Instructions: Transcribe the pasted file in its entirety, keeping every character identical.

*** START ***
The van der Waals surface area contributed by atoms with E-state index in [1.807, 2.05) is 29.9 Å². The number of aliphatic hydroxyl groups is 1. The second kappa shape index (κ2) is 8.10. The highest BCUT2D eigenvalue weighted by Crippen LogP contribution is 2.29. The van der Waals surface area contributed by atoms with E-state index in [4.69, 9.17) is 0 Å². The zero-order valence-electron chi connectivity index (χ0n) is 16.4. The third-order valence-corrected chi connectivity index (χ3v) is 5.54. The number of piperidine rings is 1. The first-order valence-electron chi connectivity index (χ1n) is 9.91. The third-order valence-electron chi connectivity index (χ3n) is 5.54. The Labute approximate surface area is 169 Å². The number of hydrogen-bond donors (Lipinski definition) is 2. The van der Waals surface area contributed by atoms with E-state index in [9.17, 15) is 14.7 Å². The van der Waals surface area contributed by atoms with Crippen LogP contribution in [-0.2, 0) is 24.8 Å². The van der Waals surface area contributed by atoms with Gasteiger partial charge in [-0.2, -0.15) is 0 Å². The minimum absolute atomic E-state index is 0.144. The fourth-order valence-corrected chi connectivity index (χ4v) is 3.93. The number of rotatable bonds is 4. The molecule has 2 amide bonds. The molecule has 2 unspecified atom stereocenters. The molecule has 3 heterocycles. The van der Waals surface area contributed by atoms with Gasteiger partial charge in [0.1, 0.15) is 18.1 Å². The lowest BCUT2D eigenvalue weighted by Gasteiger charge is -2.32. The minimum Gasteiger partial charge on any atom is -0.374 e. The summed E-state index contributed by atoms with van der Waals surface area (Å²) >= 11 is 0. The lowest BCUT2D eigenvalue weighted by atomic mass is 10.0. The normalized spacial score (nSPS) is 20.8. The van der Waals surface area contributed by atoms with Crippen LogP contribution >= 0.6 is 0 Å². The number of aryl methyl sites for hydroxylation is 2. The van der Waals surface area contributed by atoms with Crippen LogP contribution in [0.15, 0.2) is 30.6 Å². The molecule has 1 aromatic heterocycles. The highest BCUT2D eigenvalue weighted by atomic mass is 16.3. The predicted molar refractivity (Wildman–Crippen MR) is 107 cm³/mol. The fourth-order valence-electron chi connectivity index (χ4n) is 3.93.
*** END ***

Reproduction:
The van der Waals surface area contributed by atoms with E-state index in [1.807, 2.05) is 29.9 Å². The number of aliphatic hydroxyl groups is 1. The second kappa shape index (κ2) is 8.10. The highest BCUT2D eigenvalue weighted by Crippen LogP contribution is 2.29. The van der Waals surface area contributed by atoms with E-state index in [4.69, 9.17) is 0 Å². The zero-order valence-electron chi connectivity index (χ0n) is 16.4. The third-order valence-corrected chi connectivity index (χ3v) is 5.54. The number of piperidine rings is 1. The first-order valence-electron chi connectivity index (χ1n) is 9.91. The third-order valence-electron chi connectivity index (χ3n) is 5.54. The Labute approximate surface area is 169 Å². The number of hydrogen-bond donors (Lipinski definition) is 2. The van der Waals surface area contributed by atoms with E-state index in [9.17, 15) is 14.7 Å². The van der Waals surface area contributed by atoms with Crippen LogP contribution in [-0.2, 0) is 24.8 Å². The van der Waals surface area contributed by atoms with Gasteiger partial charge in [-0.2, -0.15) is 0 Å². The minimum absolute atomic E-state index is 0.144. The fourth-order valence-corrected chi connectivity index (χ4v) is 3.93. The number of rotatable bonds is 4. The molecule has 2 amide bonds. The molecule has 2 unspecified atom stereocenters. The molecule has 3 heterocycles. The van der Waals surface area contributed by atoms with Gasteiger partial charge in [0.1, 0.15) is 18.1 Å². The lowest BCUT2D eigenvalue weighted by Gasteiger charge is -2.32. The minimum Gasteiger partial charge on any atom is -0.374 e. The summed E-state index contributed by atoms with van der Waals surface area (Å²) >= 11 is 0. The lowest BCUT2D eigenvalue weighted by atomic mass is 10.0. The normalized spacial score (nSPS) is 20.8. The van der Waals surface area contributed by atoms with Crippen LogP contribution >= 0.6 is 0 Å². The number of aryl methyl sites for hydroxylation is 2. The van der Waals surface area contributed by atoms with Crippen LogP contribution in [0.15, 0.2) is 30.6 Å². The molecule has 1 aromatic heterocycles. The highest BCUT2D eigenvalue weighted by atomic mass is 16.3. The predicted molar refractivity (Wildman–Crippen MR) is 107 cm³/mol. The fourth-order valence-electron chi connectivity index (χ4n) is 3.93.